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AHC Gamechanger: Ned Patterson

Ned Patterson, Ph.D., D.V.M.

As some of you may know, the University of Minnesota population is quite familiar with epilepsy.  Head football coach Jerry Kill has suffered seizures after football games at various points the past few seasons. Though he recovers quickly, the events are still frightening.

This complex condition is one that the College of Veterinary Medicine’s Ned Patterson, Ph.D., D.V.M., seeks to dissect and understand in canines in order to improve treatment for humans.

“Epilepsy is common in only two species: humans and dogs,” Patterson said. ”Depending on the breed, one to five percent of dogs will have epilepsy or recurrent seizures in their lifetime. That equates to about 2.1 million dogs in the U.S.”

Patterson is working on an early detection device that can help dog owners predict seizures before they occur. Currently, the device is being tested on four dogs in Minnesota and three dogs in Pennsylvania. He likes to compare the device’s characteristics to those on weather radars.

“It’s like trying to predict a tornado and we’re developing the detection technology,” said Patterson.

The device, which consists of two brain implanted strips and a handheld electronic box, essentially has three lights. The first indicates “good weather” or good health in the dog. The next indicates a “tornado watch” or tells the owner a seizure is possible. And of course, the third is a “tornado warning,” or it is likely that a seizure is about to hit very soon.

The device is also being tested on humans. Fifteen participants in Australia with reoccurring seizures recently underwent surgery to implant the strips on their brain to send data to the lighted belt pack. It was reported that the device was helping their quality of life, especially when it came to going to work and enjoying hobbies without interruption.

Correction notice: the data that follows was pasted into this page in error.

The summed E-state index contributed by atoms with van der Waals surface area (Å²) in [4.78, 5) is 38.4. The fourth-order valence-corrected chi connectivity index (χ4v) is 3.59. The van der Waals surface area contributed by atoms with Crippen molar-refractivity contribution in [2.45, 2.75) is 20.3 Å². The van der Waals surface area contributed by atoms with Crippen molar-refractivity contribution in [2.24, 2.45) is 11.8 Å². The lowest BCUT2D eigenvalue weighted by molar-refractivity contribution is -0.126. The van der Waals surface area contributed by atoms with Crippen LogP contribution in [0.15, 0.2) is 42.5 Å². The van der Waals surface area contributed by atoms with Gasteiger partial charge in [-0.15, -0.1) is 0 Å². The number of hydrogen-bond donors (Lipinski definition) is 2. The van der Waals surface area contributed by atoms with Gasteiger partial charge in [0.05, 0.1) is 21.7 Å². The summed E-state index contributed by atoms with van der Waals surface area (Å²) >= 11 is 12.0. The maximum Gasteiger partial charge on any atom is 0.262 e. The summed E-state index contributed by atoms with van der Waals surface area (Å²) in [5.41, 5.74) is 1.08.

As the research and development continues, Patterson hopes that the device will lead to a decline in the amount of drugs people need to stop seizures.

“Instead of taking long acting drugs twice a day, every day, maybe a short acting drug only when the seizure is about to happen will suffice,” Patterson said. “That is our ultimate goal.”

Though Ned Patterson has a passion for canine health, he is also aware of the potential they hold to improve life for people. Eventually, if the device is approved for widespread use in the U.S., millions of people will be able to schedule their life around their seizures, allowing them to recover in the privacy of their own homes. With these goals in mind, Ned Patterson truly stands out as a Gamechanger.

Comments
  1. March 5, 2013 12:12 pm | Sue Kirchoff Says:

    Ned was also a gamechanger a few years ago, when he was part of a team that identified a gene in Labrador retrievers that’s highly associated with the syndrome of exercise-induced collapse. The team determined that up to 30 percent of Labrador retrievers are carriers of the mutation, and they developed a genetic test to indicate whether dogs have the normal or mutated forms of the gene. The test is now available through the University of Minnesota Veterinary Diagnostic Laboratory. Great work!

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